Gut bacteria alterations may be responsible for growth failure in preterm babies
Why do some extremely premature babies fail to grow while others prosper, despite similar diets? New research suggests these metabolic differences are underpinned by specific gut microbiome alterations that leave some preterm infants in a physiological state similar to fasting.
The first few months in a prematurely born baby's life are profoundly important with postnatal growth critical to a preterm baby's healthy development. Modern medical science and nutritional practices have improved infant growth in these important weeks, but there are still many preterm babies that inexplicably do not progress at the same rate as others.
Some preterm babies seem to be unable to metabolize nutrients as efficiently as others, and this observation has led some researchers to hypothesize gut microbiome differences may potentially play a major role. Prior observational studies have confirmed a strong association between preterm infant growth and gut microbiome alterations, and this new research further homes in on that association by examining more specifically how these gut bacteria disruptions could be affecting a baby's ability to metabolize nutrients.
The new research followed 58 preterm infants, all with a median gestational age of 26 weeks. At the 40-week point, 60 percent of the infants were classified as having severe postnatal growth failure, meaning their weight was less than the third percentile on sex-specific general growth charts. Comparing microbiome and metabolic signatures of the infants with growth failure to the preterm infants with appropriate growth, the researchers discovered significant associations they believe could help improve preterm baby development in the future.
"Our analyses of the relationship between the microbiome of infants with growth failure and the byproducts of their metabolism suggest that the unique composition of bacterial communities living in their gut might play a role in this metabolic state with similarities to fasting," explains senior author on the study, Patrick Seed.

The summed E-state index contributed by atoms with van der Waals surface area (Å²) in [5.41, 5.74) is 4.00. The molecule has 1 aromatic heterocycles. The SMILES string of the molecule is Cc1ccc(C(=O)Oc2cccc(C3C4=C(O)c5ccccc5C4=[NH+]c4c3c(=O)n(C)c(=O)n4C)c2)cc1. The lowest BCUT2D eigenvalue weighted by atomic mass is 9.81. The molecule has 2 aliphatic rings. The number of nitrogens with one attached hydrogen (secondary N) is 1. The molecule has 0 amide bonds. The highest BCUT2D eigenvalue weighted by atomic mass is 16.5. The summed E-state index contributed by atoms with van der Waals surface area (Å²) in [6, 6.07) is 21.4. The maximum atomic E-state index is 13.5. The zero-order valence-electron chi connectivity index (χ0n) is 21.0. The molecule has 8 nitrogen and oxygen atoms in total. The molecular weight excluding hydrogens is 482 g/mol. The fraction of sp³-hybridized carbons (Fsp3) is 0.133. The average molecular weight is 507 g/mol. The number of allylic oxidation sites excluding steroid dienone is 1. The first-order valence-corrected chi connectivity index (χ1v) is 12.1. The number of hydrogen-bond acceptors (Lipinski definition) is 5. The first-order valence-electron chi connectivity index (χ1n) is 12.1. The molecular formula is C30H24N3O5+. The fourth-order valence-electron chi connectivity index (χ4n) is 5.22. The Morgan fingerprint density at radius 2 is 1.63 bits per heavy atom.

Alongside notable gut microbiome alternations in the infants with growth failure, the researchers identified compelling metabolic differences suggesting the babies were in a persistent physiological state similar to that of fasting. Deficiencies in glucose metabolism and elevations in multiple fatty acids resembled metabolic profiles seen in malnourished children. This was despite that fact these preterm babies were fed the same caloric diet as those preterm babies ultimately reaching appropriate growth levels by 40 weeks.
Even after accounting for other clinical preterm complications such as illness, inflammation or intestinal perforation, these significant metabolic and microbiome differences remained. This raises the reasonable hypothesis that disruptions in a baby's microbiome development can result in metabolic impairments that affect critical growth in the weeks and months following preterm birth.
"Currently we lack the means to identify infants at highest risk of growth failure," says Seed on the value of this new research. "The microbiome might give us the insights we need to guide individualized interventions and measure response to therapy."
The next step in the research is to verify these metabolic and microbiome differences in a larger cohort of babies. This will initially allow for accurate biomarkers that can help identify those preterm babies at greatest risk of subsequent growth failure. After that the investigations will examine ways to assist microbiome and metabolic maturation in these vital stages of infant development.
The new research was published in the journal Scientific Reports.